COUR DU LOUVRE. View of the south-west corner. Built by Pierre Lescot during the reigns of Henry II and Charles IX (the upper floor of the south façade is later).
COUR DU LOUVRE. Vue de l’angle sud-ouest. Constructions de Pierre Lescot, sous les règnes de Henri II et de Charles IX. (L’étage supérieur de la façade sud est postérieur.)
Received with all but royal honours (1665) he produced a new and grandiose scheme, which though on a vast scale was merely an example of the “forcible-feeble” and abounded in shams. Though the work was actually begun the Italian’s inordinate pretensions and the defects of a design 1) which involved the obliteration of almost all that had preceded it without providing the desired accommodation produced a reaction and Bernini was soon travelling home with ample compensation in his pockets for his slighted talents.
1) e.g. The main carriage entrance was ridiculously insignificant. This was the design which Bernini would only allow Wren, then in Paris, to look at for a moment as a great privilege. He gave out that it was the result of divine inspiration. See illustrations in Blondel’s Architecture Française.
Meanwhile an intrigue had secured the royal sanction to a design by Claude Perrault, 1) a physician who had made a hobby of architecture. This with certain modifications was carried out by Le Veau, and thus arose the famous colonnade of the Louvre (10, 10). Being higher and longer than the older buildings, this scheme entailed the substitution of a third order for the attic on the E. and parts of the N. and S. sides of the court and the addition of a new river façade in front of that recently finished by Le Veau (11 etc.). This, together with the greater part of the N. outer front (9 etc.) was designed by Perrault (1667-74).
1) B. 1613, d. 1688. His brother Charles, who was employed in Colbert’s office, had engineered the intrigue.
The works were left unfinished and unroofed till in the reign of Louis XV Gabriel 1) (1755) and Soufflot 2) (1757), and in that of Louis XVI Brébion 3) carried out works of restoration and completion, to which Percier 4) and Fontaine 5) put the finishing touches under Napoleon I (1803). At this period the third order on the N. and S. sides of the court was carried on as far as the W. end, the attic being retained on the W. side only. The only further modification of importance undergone by the old Louvre was the refacing of its western outer front (6 etc.), (1853-7), to bring it into harmony with the new Louvre then in course of erection.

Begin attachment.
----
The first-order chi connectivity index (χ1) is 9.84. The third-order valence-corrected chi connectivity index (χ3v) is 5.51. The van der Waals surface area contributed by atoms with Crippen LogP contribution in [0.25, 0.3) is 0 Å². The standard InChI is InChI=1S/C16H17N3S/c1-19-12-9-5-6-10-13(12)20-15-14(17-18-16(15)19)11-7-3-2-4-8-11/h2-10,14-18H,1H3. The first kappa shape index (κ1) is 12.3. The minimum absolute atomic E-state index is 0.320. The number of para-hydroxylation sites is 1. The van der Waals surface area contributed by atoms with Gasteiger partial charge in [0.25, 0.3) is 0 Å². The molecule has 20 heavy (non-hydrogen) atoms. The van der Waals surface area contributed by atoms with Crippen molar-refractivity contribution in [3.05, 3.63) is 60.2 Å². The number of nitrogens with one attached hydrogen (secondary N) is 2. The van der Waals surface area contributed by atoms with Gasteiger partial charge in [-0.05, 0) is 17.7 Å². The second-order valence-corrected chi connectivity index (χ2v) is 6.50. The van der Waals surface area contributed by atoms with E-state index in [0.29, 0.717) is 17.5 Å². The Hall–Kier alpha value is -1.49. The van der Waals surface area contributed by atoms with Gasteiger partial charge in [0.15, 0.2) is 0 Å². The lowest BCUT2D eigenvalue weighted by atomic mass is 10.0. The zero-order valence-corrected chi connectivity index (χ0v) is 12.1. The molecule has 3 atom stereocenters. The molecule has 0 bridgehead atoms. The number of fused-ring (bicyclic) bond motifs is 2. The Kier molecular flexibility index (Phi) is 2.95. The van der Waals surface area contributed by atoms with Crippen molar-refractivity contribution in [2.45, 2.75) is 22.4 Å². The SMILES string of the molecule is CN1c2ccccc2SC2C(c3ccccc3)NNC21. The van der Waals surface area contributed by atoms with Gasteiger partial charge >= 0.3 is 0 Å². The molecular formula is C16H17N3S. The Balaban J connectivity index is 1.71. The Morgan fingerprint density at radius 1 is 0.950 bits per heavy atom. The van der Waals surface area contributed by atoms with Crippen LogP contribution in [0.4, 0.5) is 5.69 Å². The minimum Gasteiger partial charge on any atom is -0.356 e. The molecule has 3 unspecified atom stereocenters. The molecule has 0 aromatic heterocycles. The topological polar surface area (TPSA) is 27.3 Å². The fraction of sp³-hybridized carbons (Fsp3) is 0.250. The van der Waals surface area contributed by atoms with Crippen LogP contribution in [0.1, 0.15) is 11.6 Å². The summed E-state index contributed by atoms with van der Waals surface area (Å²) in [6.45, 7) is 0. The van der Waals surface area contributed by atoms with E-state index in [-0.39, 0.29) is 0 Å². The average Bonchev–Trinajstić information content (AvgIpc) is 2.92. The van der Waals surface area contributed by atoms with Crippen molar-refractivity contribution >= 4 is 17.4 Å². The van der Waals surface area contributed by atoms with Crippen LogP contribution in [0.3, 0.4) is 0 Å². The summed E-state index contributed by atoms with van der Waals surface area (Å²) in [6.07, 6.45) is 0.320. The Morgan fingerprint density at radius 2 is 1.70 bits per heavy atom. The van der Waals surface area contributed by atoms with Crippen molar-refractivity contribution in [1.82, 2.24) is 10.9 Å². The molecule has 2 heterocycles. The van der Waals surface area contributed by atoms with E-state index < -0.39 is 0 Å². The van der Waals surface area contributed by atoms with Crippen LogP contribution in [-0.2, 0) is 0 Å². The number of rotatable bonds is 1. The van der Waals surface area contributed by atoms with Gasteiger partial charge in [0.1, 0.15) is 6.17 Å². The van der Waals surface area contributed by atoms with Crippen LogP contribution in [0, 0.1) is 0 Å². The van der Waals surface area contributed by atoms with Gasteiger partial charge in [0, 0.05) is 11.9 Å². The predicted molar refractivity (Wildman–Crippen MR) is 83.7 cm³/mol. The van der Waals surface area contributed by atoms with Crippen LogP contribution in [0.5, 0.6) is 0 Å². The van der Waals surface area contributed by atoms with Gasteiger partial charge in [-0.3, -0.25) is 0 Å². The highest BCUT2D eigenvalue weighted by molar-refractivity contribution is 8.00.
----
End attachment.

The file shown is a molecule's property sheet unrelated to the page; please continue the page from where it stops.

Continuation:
1) Jacques Ange Gabriel, b. 1698, d. 1782.
2) Jacques Germain Soufflot, b. 1709, d. 1780.
3) Maximilien Brébion, b. 1716, d. 1796.
4) Charles Percier, b. 1764, d. 1838.
5) Pierre François Fontaine, b. 1762, d. 1853.
II. THE TUILERIES PROPER.
A suburban site near the walls, named after tile and pottery works which had previously occupied it, was acquired in January, 1564, by Catharine de’ Medici for a more spacious residence than was possible within the confined limits of the Louvre, and free from the tragic associations of the Tournelles, where her husband had been killed in a tournament five years before.
She entrusted the work to Philibert de l’Orme, *) who had been out of favour since that event. He prepared a scheme compared with which the Louvre would have been insignificant, but a very small portion of it was executed.
*) Philibert de l’Orme, b. c. 1512, d. 1570.
The plan measured about 875 feet by 540 feet. The south end was to face the river, the east front would have almost reached the walls and encroached on the moat, while the west front — the only part begun — looked on to a garden, laid out at the same time, in which Palissy *) erected a grotto of his enamelled earthenware.
*) Bernard Palissy, b. c. 1510, d. 1590.
At de l’Orme’s death (Jan., 1570) only the lower storey of the central pavilion (24a), containing a spiral stair of ingenious construction and the galleries on each side of it (24, 24), consisting of one storey preceded by a portico and surmounted by an elaborate attic, were complete. Hitherto these have been the only portions of the scheme of which the original elevation was known (cf. pi. 20).
Du Cerceau’s two bird’s-eye views (pl. 18, 19) show us with great fulness the entire design. From them we learn amongst other things that de l’Orme’s stair pavilion was not to terminate in an elliptical dome flanked by four cupolas, as is usually stated, *) but in the usual hipped roof—that the elliptical enclosures in the lateral courts shown on the plan were domed halls, probably intended for spectacular displays or dancing, and that the buildings round the lateral courts differed from the central portion in being both higher and plainer in treatment.